That screen, the full-body scan screen, it shows us so much: narcissism, resentments, grief-mongering, bravery, kindness, compassion, love. That she is walking away now feels so frightening. Part of my hesitation in letting her into my life again in the spring after Lucy died was that I couldn't bear another loss. I had lost this friend in the fall, then my father-in-law, then my daughter, then my abuelita. One more loss, I thought, would be it. If she was here, and then our friendship suffered the same fate again, I'm not sure what it would do to my trust, my vulnerability, my ability to be a good friend to anyone. I already knew what it was like to lose her once. Terribly painful and difficult, not just for me, but for my husband who endured my sleeplessness and crying.

Sometimes when your worst fears are realized, you are left in a place of emancipation: freedom from the fear of losing your closest friends. Here I am. But what is left of me? Where once I was an exposed heart, absorbing the suffering of others; suddenly I am a person with a heart two sizes too small.

I try desperately hard to not write about people who read this space, even though it can mean leaving out large, important parts of my life. She used to read here. And I feel terrible writing of this, though I do not think she has read my blog in a long time. I am still going to omit the details of our exchange. I can only say that I have never felt so gravely misunderstood.  I wanted to see her simply naked on that screen, and yet, I cannot trust that what I saw, or now see, is the truth of our friendship.

I am reminded of this quote:
This is where tenderness comes in. When things are shaky and nothing is working, we might realize that we are on the verge of something. We might realize that this is a very vulnerable and tender place, and that tenderness can go either way. We can shut doors and feel resentful or we can touch on that throbbing quality.... There is definitely something tender and throbbing about groundlessness.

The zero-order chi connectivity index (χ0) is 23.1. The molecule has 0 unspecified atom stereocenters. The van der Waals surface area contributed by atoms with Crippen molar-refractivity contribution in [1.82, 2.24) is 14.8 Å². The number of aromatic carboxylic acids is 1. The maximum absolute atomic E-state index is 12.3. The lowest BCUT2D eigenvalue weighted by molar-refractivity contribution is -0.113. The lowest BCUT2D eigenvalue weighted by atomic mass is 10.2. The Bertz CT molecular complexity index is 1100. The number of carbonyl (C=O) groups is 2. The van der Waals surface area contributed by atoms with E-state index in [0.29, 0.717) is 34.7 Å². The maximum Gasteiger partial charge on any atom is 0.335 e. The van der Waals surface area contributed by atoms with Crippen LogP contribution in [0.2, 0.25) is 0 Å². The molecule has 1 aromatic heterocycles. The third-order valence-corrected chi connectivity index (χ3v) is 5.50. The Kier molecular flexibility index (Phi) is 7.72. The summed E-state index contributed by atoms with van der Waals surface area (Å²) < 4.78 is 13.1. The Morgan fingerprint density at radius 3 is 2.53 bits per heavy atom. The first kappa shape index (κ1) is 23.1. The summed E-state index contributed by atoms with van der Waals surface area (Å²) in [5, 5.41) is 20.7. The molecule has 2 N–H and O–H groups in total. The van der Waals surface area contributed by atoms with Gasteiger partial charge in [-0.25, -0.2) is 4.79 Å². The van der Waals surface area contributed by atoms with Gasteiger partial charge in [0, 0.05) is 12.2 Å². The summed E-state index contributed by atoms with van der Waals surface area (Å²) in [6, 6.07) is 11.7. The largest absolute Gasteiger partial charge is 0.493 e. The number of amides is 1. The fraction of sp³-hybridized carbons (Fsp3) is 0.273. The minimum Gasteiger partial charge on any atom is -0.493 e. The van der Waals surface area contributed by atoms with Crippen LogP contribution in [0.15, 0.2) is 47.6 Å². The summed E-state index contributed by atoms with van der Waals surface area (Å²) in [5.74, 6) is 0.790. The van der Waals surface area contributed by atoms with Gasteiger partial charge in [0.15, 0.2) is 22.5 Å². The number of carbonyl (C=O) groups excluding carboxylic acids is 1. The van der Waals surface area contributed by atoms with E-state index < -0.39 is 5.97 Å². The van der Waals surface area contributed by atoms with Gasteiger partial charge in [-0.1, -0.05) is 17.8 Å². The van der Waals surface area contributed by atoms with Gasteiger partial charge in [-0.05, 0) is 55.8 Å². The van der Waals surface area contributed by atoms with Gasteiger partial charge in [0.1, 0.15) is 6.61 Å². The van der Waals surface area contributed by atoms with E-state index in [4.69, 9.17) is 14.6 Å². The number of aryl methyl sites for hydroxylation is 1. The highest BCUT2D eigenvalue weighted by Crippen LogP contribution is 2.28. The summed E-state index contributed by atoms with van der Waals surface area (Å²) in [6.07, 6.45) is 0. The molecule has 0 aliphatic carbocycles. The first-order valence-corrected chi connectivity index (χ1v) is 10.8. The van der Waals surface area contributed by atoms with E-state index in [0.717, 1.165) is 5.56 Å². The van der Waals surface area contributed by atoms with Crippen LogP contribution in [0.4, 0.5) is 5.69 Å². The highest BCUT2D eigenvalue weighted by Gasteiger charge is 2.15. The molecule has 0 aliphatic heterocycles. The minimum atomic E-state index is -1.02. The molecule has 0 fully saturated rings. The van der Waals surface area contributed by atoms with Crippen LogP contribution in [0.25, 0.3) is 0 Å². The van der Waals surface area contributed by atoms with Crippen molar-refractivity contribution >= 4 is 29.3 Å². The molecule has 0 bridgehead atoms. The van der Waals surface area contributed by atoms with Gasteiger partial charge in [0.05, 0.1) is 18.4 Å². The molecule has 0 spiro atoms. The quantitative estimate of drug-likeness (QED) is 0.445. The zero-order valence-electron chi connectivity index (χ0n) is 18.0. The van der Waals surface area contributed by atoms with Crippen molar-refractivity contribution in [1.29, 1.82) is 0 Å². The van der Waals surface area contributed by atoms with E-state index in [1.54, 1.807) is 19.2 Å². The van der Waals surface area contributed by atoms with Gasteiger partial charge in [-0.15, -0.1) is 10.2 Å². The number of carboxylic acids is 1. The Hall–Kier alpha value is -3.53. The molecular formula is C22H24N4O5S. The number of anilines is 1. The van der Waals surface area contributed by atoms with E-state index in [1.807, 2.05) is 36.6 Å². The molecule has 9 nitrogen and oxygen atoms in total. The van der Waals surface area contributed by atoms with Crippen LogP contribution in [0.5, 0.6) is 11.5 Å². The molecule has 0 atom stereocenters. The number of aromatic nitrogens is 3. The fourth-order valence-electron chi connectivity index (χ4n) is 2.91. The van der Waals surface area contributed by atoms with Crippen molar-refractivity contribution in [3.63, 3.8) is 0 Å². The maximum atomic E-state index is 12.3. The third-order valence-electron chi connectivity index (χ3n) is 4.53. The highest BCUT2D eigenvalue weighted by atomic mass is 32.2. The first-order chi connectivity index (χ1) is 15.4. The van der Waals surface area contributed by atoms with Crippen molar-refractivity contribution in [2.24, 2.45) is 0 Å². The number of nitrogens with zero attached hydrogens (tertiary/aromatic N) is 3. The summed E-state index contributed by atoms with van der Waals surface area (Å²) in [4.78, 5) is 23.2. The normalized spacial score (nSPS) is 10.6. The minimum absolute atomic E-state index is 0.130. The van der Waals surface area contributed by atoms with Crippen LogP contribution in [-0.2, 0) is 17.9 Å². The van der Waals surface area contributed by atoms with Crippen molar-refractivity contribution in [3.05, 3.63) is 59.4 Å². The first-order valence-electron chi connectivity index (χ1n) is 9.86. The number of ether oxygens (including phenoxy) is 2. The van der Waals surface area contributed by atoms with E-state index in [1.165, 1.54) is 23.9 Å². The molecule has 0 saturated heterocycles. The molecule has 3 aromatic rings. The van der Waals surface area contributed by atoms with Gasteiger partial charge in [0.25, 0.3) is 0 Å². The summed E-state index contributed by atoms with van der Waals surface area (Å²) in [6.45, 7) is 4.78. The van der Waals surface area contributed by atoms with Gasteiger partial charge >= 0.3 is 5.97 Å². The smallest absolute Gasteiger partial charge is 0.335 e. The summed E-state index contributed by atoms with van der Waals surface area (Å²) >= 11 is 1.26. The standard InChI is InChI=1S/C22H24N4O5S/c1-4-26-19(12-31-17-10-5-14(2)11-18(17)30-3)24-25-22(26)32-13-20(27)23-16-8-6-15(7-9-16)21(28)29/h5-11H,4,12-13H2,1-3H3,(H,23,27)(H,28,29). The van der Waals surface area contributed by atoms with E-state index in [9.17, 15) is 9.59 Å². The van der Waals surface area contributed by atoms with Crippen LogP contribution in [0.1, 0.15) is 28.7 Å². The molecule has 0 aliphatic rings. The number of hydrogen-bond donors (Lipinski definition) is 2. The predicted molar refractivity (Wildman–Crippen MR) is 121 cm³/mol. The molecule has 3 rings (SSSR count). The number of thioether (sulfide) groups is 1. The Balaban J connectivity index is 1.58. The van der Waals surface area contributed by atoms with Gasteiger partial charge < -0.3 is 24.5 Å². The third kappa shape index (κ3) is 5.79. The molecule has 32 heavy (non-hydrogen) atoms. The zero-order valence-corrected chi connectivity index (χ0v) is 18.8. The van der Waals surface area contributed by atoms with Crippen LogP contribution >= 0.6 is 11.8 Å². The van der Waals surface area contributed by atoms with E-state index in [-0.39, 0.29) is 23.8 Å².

Pema Chödrön
Nothing is working. Things are shaky. I feel groundless, and yet, today, somewhat free, tender and throbbing. Sometimes someone's lack of trust has nothing to do with your trustworthiness. For now, I am feeling on the verge of something great, a revelation of importance. I have set up a mirror on the other side of the screen, trying to find my hidden bombs.


  1. I am so sorry to hear about your friend. I have noticed that my grief has changed many of my friendships in both positive and negative ways. I too feel damaged and just yesterday I was saying in my head that I felt broken.

    Thanks for sharing that quote. I enjoy reading articles that Pema has written. xx

  2. just sending hugs your way.

    met a man at a grief conference once. we talked about this kind of thing. he said simply, "grief will change your address book for sure." not sure it is really narcissism as much as it is actualizing who we are in the wake of grief.

    and often when people see that i really am a woman with death at her kitchen table - always - they get scared. even the people who've been around awhile. it's like they thought "time will heal all wounds" and expected if they hung around a year or so, eventually, they'd come to lunch and death wouldn't be sitting in the chair across from them. they just had no concept of truly living with death for the rest of your life.

    yes, tenderness is called for. tender with self that hurts afterward. tender with thoughts for them and gently as possible letting them go their way. it is one of the losses upon loss that i think is minimized. people don't realize that we deal with this long term. the abyss between "wanted" and "is". anyway...

  3. I like what Kara above said about the address book: ain't that the truth.